A fall which seriously damaged his hip and other long standing health problems, brought him back to Ireland to the Jesuit Nursing Unit in Dublin in 1989. On 21 March 1991 at the age of 80, Fr Paddy died of a heart attack. He was a wonderful story teller!

Note from Maurice Dowling Entry
After the war, when the Jesuits in Northern Rhodesia were looking for men, two Irish Jesuits volunteered in 1946 (Fr Paddy Walsh and Fr Paddy O'Brien) to be followed by two more in 1947, Maurice and Fr Joe Gill. They came to Chikuni.

◆ Fr Francis Finegan : Admissions 1859-1948 - Solicitor before entry

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A file of letters written during the year 1950 relating to the Chikuni Mission, Northern Rhodesia. Includes numerous letters relating to the announcement that eight Irish Jesuits are to be sent to the Chikuni Mission and the need for these men to learn the language (Chitonga). Many letters express concern over the lack of preparations being made for their arrival and a reluctance to comply with Fr General's instructions that all eight men are to be housed together for one year to obtain a firm grasp of the language.

  • Includes a letter from the Apostolic Delegation, PO Box 468, Mombasa to Irish Fr Provincial Thomas Byrne SJ concerning the division of the mission between the Irish and Polish Jesuits. Advises Fr Byrne to send a suitable Jesuit to Northern Rhodesia to take on the role of Vicar Apostolic of Lusaka when the division takes place (12 June 1950, 1p).
  • Includes a memorandum by Fr John Collins SJ concerning Bantu courses in London University (nd, 2pp).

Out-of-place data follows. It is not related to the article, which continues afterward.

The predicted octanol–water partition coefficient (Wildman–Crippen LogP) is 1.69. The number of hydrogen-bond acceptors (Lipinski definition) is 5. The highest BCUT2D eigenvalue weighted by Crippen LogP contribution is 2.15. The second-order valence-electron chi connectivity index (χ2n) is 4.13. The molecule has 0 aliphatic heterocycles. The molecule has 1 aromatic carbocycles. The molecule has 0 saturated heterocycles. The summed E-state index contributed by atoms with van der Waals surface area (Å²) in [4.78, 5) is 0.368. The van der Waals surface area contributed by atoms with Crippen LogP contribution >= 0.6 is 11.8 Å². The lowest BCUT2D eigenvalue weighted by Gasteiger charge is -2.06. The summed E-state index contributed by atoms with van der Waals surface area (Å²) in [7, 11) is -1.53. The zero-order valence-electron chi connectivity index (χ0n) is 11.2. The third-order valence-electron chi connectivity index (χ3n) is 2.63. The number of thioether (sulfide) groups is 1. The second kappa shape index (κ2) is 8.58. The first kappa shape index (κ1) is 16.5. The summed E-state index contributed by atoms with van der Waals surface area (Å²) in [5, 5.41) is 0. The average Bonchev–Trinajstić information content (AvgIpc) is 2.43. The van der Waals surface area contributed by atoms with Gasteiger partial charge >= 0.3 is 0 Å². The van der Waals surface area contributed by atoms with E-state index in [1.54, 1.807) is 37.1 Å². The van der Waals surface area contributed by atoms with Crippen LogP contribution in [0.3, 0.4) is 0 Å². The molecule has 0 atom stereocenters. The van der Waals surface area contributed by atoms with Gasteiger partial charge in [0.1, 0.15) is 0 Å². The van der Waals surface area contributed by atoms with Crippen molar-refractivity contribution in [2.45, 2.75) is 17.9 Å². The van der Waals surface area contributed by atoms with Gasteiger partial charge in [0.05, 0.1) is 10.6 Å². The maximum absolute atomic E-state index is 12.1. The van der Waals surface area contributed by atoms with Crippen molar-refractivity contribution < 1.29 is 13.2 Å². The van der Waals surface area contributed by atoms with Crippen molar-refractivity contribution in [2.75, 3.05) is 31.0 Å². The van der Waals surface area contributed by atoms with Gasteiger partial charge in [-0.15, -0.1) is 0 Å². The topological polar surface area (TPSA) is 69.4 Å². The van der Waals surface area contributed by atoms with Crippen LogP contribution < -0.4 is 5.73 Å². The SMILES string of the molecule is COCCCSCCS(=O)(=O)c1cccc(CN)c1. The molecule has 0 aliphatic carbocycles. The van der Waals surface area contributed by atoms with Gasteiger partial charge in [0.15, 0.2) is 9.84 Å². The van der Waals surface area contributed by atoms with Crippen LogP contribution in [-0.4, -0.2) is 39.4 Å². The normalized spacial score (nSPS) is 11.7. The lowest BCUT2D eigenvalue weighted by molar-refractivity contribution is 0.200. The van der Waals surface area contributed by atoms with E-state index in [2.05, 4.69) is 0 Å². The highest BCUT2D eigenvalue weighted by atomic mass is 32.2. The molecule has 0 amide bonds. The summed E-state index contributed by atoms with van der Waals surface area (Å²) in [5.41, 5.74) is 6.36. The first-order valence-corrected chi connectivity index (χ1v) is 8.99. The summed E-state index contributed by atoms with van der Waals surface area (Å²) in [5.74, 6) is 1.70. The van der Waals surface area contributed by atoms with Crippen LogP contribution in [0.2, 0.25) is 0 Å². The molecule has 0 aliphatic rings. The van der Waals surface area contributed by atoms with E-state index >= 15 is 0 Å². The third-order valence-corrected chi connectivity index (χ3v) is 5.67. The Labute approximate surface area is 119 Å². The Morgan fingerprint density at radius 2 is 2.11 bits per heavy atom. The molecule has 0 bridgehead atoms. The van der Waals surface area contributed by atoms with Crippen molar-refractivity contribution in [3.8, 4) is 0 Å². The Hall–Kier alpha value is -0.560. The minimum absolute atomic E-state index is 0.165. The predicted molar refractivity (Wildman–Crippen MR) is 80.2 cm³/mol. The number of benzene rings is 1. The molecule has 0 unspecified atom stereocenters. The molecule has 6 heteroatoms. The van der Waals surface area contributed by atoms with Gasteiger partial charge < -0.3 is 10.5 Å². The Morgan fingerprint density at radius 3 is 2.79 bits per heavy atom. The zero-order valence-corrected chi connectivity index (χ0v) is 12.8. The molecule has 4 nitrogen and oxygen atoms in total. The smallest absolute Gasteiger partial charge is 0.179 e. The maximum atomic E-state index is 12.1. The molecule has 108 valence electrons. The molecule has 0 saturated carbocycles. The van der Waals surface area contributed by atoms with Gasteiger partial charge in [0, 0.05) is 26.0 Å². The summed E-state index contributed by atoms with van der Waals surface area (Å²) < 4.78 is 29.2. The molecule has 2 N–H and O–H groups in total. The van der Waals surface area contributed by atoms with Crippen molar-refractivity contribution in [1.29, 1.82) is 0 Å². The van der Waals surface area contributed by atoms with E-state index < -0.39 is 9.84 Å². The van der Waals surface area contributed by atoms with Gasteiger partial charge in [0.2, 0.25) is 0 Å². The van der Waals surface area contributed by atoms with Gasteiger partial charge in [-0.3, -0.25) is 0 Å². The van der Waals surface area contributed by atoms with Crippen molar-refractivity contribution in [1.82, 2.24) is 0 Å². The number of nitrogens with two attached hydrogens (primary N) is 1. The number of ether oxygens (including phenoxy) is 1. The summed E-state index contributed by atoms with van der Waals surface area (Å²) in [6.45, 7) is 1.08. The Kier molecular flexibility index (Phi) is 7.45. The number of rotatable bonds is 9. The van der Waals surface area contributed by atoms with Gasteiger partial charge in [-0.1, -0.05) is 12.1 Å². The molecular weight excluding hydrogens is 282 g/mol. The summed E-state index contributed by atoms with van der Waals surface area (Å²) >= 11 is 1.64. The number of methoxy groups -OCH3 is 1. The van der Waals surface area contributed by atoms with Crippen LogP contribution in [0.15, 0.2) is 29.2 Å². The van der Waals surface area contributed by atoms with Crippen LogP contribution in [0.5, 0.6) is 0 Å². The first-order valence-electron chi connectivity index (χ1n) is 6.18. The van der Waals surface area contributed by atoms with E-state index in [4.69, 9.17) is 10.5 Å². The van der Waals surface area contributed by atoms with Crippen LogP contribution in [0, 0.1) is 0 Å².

• Includes a photograph published in the Irish Independent of the nine Irish Jesuits (eight priests and one brother) before their departure for Chikuni, Northern Rhodesia (19 July 1950, 1p).
  • Includes a letter from Fr Brian MacMahon SJ to Fr Provincial Thomas Byrne SJ announcing their safe arrival in Lusaka (7 August 1950, 2pp).
  • Includes a letter from Fr Patrick J Walsh SJ describing a trip he and Fr Louis Meagher SJ made in the Zambesi Valley (22 September 1950, 2pp).
  • Includes a letter from Fr Brian McMahon SJ, Chikuni Mission PO Chisekesi, Northern Rhodesia to Fr Provincial Thomas Byrne SJ describing the school system here and the training colleges for African teachers (2 October 1950, 7pp).

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The Irish Jesuit Archives are open only to bona fide researchers. Access by advance appointment. Further details: archivessj@gmail.com

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No material may be reproduced without the written permission of the Archivist. Copyright restrictions apply. Photocopying is not available. Digital photography is at the discretion of the Archivist.